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Tirzepatide was superior to placebo for MASH resolution

Results from Eli Lilly and Company’s SYNERGY-NASH that evaluated the investigational use of tirzepatide in adults with biopsy-proven metabolic dysfunction-associated steatohepatitis (MASH) with stage 2 or 3 fibrosis, showed 51.8%, 62.8% and 73.3% of participants taking 5mg, 10mg and 15mg, respectively, achieved an absence of MASH with no worsening of fibrosis on liver histology, compared to 13.2% of participants on placebo at 52 weeks of treatment, meeting the study's primary endpoint. The data were presented at the European Association for the Study of the Liver (EASL) Congress 2024 and simultaneously published in The New England Journal of Medicine (NEJM).

SYNERGY-NASH was a multicentre, double-blind, randomised, placebo-controlled phase 2 study evaluating the efficacy and safety of tirzepatide at various doses in adults with biopsy-confirmed metabolic dysfunction-associated steatohepatitis (MASH), previously referred to as nonalcoholic steatohepatitis (NASH), with stage 2 or 3 fibrosis.


The trial randomised 190 participants to receive tirzepatide 5mg, 10mg, 15mg or placebo, administered subcutaneously once weekly for 52 weeks. The primary endpoint was MASH resolution without worsening of fibrosis at 52 weeks. Secondary endpoints included fibrosis improvement without worsening of MASH. 


In a secondary endpoint, the efficacy estimand showed 59.1%, 53.3% and 54.2% of participants taking 5mg, 10mg and 15mg, respectively, achieved a 1-stage or greater fibrosis improvement without worsening of MASH compared to 32.8% of participants on placebo.


Evaluation of additional secondary endpoints showed tirzepatide was associated with improvements in body weight, blood markers of liver injury, and biomarkers of liver fat, inflammation and fibrosis. While the phase 2 study was not designed to prove that tirzepatide improves fibrosis, the study results showed the potential for a clinically meaningful treatment effect across all doses.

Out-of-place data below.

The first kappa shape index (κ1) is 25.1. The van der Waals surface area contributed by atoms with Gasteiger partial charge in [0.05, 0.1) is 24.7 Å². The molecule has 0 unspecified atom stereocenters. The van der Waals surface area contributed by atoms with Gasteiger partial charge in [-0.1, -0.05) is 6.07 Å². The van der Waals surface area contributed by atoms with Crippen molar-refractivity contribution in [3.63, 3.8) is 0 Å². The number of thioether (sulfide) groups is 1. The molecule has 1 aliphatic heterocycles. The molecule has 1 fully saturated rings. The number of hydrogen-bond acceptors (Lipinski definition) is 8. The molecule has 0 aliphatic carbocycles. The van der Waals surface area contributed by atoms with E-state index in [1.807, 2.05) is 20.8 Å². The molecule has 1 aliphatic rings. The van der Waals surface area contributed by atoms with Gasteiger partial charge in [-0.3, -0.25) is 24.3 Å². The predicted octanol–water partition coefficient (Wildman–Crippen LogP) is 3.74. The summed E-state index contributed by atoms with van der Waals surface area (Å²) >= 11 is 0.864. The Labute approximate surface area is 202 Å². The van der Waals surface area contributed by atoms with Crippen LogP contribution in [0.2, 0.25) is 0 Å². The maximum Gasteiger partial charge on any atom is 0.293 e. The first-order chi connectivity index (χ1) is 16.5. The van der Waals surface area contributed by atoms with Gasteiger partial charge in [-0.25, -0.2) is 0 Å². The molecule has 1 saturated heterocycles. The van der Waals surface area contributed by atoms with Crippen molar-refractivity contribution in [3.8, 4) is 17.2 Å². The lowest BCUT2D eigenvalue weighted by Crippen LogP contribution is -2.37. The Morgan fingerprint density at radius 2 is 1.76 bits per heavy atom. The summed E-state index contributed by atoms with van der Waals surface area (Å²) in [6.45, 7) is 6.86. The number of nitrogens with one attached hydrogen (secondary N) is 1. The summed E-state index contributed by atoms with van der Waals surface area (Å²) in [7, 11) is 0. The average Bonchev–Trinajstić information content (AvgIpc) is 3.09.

"MASH is the second most common contributor to liver transplantation in the U.S., highlighting the need for novel therapies1," said Dr Rohit Loomba, chief of the division of gastroenterology and hepatology at University of California San Diego School of Medicine. "The study is significant, given the urgent need for treatment options that are capable of slowing the progression of the disease and potentially reducing serious health complications."


Results of the treatment-regimen estimand analysis (below) were consistent with those observed with the efficacy estimand:

*p values for the secondary endpoint are nominal and not adjusted for multiple comparisons.

The overall safety profile of tirzepatide in SYNERGY-NASH was similar to that observed in the previously reported SURMOUNT and SURPASS trials. The most commonly reported adverse events in SYNERGY-NASH were gastrointestinal-related (nausea, diarrhoea, decreased appetite, constipation and weight loss) and generally mild to moderate in severity.


"Lilly is very pleased with the degree of MASH resolution observed in the SYNERGY-NASH study, and we are encouraged by the improvement of fibrosis observed," said Dr Jeff Emmick, senior vice president, product development, Lilly. "MASH is expected to impact more than 19 million adults in the US by 2039 and based on the study results, we believe tirzepatide may have the potential to help people living with this disease."


Lilly is engaged with regulatory authorities on the next steps for tirzepatide for the treatment of MASH.


The findings were reported in the paper, ‘Tirzepatide for Metabolic Dysfunction–Associated Steatohepatitis with Liver Fibrosis’, published in NEJM. To access this paper, please click here (log-in is required)

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